The cover story of the July 2, 2009 edition of Time looks at the deteriorating state of marriage in the United States and discusses why it is important to save the institution for the sake of the nation’s future.  Take a look and share your comments here.
 
Is There Hope for the American Marriage?

by Caitlin Flanagan, Thursday, July 2, 2009

Around the time of my parents’ 50th wedding anniversary, I turned to my father at the dinner table one night and said, "It’s amazing, Dad — 50 years, and you never once had an affair. How do you account for that?"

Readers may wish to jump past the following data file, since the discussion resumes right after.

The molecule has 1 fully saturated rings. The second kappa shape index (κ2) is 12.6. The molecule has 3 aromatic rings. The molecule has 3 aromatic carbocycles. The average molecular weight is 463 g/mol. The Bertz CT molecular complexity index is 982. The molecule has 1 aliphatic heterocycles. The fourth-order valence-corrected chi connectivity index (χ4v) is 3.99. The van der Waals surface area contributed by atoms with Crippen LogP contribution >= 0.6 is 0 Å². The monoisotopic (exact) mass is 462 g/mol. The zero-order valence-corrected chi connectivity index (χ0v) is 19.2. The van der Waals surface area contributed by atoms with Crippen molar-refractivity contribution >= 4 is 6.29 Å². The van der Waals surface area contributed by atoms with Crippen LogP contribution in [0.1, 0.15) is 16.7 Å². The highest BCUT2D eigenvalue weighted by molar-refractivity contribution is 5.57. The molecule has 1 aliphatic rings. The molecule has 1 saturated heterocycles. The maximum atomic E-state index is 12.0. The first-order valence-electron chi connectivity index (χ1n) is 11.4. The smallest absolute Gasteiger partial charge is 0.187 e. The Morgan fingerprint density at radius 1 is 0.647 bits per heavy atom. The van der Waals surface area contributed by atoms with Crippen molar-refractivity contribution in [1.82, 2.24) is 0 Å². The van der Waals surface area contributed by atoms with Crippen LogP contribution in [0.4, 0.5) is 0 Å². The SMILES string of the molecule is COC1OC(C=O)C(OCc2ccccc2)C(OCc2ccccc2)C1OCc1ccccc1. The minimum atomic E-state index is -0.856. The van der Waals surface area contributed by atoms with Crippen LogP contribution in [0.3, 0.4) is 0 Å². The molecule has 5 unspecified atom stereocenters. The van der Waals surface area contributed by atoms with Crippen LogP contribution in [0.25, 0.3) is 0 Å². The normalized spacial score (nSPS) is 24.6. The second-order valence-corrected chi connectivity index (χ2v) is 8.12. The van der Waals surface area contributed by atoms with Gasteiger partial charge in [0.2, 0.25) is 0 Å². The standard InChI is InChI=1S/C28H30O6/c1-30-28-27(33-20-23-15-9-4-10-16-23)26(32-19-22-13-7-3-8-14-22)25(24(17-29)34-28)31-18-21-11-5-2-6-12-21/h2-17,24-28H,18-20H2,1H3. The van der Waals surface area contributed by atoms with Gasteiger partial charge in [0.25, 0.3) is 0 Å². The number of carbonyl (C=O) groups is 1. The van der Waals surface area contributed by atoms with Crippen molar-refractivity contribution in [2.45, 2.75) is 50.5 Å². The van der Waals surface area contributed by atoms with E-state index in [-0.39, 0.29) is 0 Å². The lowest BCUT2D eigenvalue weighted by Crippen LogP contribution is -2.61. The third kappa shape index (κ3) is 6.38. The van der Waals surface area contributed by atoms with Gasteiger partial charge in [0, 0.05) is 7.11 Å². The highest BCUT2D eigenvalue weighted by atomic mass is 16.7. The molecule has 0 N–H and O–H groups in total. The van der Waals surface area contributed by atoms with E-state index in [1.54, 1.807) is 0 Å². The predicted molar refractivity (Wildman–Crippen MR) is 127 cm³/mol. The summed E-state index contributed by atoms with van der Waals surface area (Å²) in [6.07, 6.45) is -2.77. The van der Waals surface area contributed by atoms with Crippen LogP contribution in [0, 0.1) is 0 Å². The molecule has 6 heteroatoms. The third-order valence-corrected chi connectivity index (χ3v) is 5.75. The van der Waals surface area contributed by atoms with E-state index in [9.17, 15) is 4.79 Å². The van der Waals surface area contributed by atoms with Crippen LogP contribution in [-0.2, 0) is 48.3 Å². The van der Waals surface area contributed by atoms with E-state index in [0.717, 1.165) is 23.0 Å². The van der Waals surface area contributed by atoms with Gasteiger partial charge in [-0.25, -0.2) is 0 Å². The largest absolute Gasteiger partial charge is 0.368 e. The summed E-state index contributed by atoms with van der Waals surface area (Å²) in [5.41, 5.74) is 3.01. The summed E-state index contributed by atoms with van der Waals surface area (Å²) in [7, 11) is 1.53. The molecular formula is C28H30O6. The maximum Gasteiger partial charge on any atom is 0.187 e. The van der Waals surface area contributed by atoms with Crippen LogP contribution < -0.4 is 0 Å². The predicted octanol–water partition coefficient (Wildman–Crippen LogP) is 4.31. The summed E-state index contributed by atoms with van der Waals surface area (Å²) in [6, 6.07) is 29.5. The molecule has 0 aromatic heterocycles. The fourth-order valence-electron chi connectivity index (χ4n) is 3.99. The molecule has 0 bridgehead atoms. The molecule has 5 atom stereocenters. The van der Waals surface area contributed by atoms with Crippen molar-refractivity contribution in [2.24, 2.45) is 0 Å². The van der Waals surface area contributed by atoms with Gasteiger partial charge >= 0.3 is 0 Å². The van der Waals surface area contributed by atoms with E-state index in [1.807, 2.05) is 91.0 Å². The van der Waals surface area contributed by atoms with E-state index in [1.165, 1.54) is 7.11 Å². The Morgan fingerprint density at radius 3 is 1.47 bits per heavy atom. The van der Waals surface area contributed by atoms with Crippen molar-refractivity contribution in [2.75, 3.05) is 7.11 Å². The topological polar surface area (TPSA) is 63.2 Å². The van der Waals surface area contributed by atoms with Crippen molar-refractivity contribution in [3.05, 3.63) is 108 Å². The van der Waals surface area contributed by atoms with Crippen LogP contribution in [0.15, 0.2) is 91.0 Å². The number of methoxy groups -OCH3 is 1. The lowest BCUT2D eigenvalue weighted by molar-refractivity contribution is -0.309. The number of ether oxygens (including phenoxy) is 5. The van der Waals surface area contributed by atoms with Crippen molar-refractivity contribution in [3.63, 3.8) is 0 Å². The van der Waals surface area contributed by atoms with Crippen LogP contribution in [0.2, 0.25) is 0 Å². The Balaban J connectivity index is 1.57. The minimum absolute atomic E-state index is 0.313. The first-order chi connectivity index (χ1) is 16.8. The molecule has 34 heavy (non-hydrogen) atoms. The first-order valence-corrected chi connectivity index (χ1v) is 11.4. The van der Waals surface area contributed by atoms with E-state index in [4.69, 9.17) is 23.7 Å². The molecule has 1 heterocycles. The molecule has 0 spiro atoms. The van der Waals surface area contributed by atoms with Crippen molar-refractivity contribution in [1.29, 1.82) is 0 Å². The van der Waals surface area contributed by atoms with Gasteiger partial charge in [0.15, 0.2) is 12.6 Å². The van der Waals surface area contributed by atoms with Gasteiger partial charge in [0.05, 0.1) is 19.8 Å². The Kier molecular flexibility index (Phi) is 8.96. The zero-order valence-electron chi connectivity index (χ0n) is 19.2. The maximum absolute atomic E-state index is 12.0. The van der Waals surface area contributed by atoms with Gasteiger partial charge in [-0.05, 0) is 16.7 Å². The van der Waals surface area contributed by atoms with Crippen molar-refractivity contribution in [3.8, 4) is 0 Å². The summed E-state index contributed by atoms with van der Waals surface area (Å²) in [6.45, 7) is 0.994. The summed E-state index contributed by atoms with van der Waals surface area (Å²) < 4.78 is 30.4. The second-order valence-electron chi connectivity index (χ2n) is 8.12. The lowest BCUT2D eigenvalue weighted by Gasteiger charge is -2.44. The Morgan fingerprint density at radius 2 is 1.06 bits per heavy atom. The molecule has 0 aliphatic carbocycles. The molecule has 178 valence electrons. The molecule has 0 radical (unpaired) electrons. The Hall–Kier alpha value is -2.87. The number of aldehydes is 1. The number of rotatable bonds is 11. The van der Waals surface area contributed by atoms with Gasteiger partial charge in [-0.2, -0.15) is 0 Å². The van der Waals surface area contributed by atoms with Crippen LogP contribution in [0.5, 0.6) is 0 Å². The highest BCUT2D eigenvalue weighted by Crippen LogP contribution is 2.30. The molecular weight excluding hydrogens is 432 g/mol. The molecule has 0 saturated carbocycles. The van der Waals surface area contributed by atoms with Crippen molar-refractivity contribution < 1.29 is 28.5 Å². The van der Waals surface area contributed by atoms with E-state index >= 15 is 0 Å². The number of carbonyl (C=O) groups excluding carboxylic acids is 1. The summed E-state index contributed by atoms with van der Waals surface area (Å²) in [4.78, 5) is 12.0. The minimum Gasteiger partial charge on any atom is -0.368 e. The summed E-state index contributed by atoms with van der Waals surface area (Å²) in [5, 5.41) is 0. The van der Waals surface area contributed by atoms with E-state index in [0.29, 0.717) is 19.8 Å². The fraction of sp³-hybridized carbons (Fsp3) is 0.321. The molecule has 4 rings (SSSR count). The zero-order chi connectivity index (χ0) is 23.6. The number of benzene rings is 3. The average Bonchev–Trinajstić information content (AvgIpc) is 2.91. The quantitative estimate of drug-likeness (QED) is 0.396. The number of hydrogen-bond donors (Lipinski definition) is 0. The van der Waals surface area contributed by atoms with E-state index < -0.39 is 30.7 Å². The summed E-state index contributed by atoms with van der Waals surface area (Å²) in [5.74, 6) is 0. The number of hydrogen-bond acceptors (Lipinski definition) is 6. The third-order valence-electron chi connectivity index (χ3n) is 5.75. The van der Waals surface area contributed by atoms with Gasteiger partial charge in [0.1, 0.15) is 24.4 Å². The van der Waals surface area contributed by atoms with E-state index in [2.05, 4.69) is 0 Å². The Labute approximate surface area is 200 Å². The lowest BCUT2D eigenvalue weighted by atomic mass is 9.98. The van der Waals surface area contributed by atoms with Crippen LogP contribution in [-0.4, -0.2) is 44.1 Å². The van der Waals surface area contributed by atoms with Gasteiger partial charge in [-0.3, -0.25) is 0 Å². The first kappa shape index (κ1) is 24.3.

He replied simply, "I can’t drive."

Watching the governor of South Carolina cry like a little girl because his sexy e-mails got forwarded to his local newspaper, the State, made me wonder whether the real secret to a lasting marriage lies in limiting your means of escape. Whether you’re putting the Buick Regal in reverse or hitting Send on a love note, you’re busting out of your marriage, however temporarily, and soon enough there will be hell to pay…  Continue Article Here

FYI Discussion Starter

‘Jesus in Jeans’ Sculpture Unveiled

A church in East Sussex has unveiled a Marcus Cornish bronze statue dubbed “Jesus in jeans” depicting Christ as a man of the 21st century.

Father David Buckley unveiled the £35,000 seven-foot high bronze statue at the Our Lady Immaculate and St Philip Neri Catholic church in Uckfield.

Cornish’s sculpture was funded by money left by Winifred Gregory, 87, a member of the congregation who passed away last year.